Nersa hearings: Eskom insists on 16% price hike
- Erin Mc Luckie
- South Africa
- 04 Feb 2013 (South Africa)
After taking intense flak throughout the three-day Johannesburg leg of the National Energy Regulator of South Africa’s public hearings on the power utility’s proposed price increases, Eskom presented its case for hiking electricity tariff hikes. And the parastatal used the opportunity to deliver a depressing prognosis for the future of South Africa, should a 16% increase for the next five years not be approved. By ERIN MCLUCKIE.
The general consensus of the presenters opposing Eskom’s proposed increase has been that such an increase will fuel job losses and destabilise the economy. As the last day of the National Energy Regulator of South Africa’s (Nersa) public hearings on Eskom’s proposed price increase drew to a close, it was evident that the hype around the hearing had died down. On day three of the hearing there was no Cosatu presence and many presenters scheduled to contribute were simply not available.
Tourism Business Council of South Africa CEO Mmatsatsi Ramawela explained that tourism in South Africa was currently battling to maintain a competitive edge, and such an increase would force many companies in the tourism industry to shut their doors.
“We believe that there is a lot of money in government that is not being utilized correctly. For this reason we maintain that there should not be an increase at all,” Ramawela said. She said the increase in unemployment such a price hike will cause, will lead to directly to increased crime rates, which will, in turn, further destabilise the tourism industry.
Free Market Foundation director Eustace Davie told the Nersa panel that competition in the energy supplier market is a necessity for a healthy, growing economy. “If we are to combat such extreme price increases we need to open the transmission grid as quickly as possible, where independent power producers should be allowed to have access,” Davie said.
Opening the transmission grid would allow manufacturers to sell generated power into the grid at a competitive cost, ensuring that both the end user and the seller get a fair price. “Accessibility to the grid is in question, with currently only one supplier – Anglo American – having successfully applied for access to the transmission grid at a high cost paid to Eskom,” Davie said.
Paul O’ Flaherty, Eskom’s chief financial officer, defended the power utitlity’s need for the increase explaining that if it were to reduce the proposal by even 1%, this would mean Eskom would be required to find an additional R25 billion – a difficult feat with Eskom’s debt ceiling. Explaining Eskom’s financial requirements in terms of maintaining operating costs as well as future projects, O’ Flaherty said, “The cash Eskom requires is R1.28 trillion rand over the next five years.”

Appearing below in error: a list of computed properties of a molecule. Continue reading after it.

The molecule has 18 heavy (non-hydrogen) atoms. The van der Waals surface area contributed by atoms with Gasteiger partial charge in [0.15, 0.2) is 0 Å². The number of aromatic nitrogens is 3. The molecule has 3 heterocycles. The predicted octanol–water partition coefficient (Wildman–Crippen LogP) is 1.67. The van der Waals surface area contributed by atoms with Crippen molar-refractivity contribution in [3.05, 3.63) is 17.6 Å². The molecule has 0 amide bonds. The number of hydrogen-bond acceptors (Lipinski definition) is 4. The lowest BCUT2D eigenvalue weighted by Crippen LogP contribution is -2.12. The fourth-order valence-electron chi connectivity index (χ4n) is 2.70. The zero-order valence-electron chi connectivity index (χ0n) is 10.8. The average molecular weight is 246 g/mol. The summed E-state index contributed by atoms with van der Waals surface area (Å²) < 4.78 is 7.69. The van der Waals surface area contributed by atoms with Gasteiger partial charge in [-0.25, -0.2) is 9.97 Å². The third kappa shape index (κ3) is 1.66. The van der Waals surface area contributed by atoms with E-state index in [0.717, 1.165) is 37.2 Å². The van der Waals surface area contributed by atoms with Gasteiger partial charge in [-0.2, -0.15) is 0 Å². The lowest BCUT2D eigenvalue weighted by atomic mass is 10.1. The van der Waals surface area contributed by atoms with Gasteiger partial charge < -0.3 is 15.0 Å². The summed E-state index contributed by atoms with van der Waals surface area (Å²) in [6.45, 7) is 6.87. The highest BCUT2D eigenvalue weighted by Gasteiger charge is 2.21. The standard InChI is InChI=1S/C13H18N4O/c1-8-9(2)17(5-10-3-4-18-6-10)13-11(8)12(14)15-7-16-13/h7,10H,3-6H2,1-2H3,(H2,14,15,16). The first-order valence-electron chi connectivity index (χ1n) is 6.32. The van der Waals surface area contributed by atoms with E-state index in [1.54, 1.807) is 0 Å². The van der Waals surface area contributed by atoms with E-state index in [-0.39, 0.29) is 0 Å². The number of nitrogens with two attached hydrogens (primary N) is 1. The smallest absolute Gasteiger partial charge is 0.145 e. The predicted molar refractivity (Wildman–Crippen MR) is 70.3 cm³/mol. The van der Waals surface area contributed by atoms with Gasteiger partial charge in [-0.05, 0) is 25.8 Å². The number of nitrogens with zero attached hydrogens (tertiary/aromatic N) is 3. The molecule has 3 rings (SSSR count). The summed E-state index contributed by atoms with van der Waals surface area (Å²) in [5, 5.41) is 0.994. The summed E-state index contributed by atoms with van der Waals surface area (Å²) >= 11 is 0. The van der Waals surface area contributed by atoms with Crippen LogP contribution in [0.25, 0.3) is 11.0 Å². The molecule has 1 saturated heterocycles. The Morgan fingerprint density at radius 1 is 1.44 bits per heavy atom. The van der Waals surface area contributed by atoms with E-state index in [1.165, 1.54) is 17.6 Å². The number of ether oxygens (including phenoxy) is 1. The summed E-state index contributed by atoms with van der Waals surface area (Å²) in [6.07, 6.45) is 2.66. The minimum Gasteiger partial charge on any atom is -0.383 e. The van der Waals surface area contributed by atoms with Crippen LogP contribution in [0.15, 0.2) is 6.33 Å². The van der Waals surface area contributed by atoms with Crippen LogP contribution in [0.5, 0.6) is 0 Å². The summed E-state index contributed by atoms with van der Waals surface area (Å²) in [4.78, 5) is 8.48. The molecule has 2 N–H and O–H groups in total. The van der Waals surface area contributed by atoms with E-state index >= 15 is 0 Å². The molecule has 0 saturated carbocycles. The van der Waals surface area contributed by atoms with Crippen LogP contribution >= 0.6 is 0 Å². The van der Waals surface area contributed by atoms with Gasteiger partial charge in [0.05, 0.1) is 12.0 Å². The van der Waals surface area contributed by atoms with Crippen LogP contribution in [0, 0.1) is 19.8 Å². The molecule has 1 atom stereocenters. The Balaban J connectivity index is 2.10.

These terrifying figures paint an ominous picture for the energy sector and its consumers in South Africa. Another concern is that Eskom has committed to saving R30 billion, but has yet to plan how such a feat will be achieved. “We have committed to a R30 billion saving, but don’t have a plan yet. We are still identifying areas of savings,” O’ Flaherty said. Such talk has left many questioning whether Eskom will be able to honour such a commitment, and if not, what the cost implications will be for South African consumers.
Eskom thanked presenters for constructive ideas, promising to follow up these proposals. However, the parastatal did caution that many of the proposals and issues raised throughout the hearing related to policy issues over which Eskom had no jurisdiction. Recommendations for changes in policy structure needed to be directed at government level. The Department of Energy, ironically, did not make an appearance at the hearings.
A contradictory problem that South Africa and Eskom currently face is that of the projected energy consumption calculated by Eskom. Throughout the hearing it was argued that the implementation of the proposal would lead to the closure of numerous companies and, consequently, job losses. However, with such mass shut downs and job losses, the projected energy consumption for the next five years would actually be less than Eskom’s calculation due to these losses in the economy. This would mean that there would be less consumption at a higher cost.
Nersa is expected to announce a decision on Eskom’s proposed price increases on 28 February. DM
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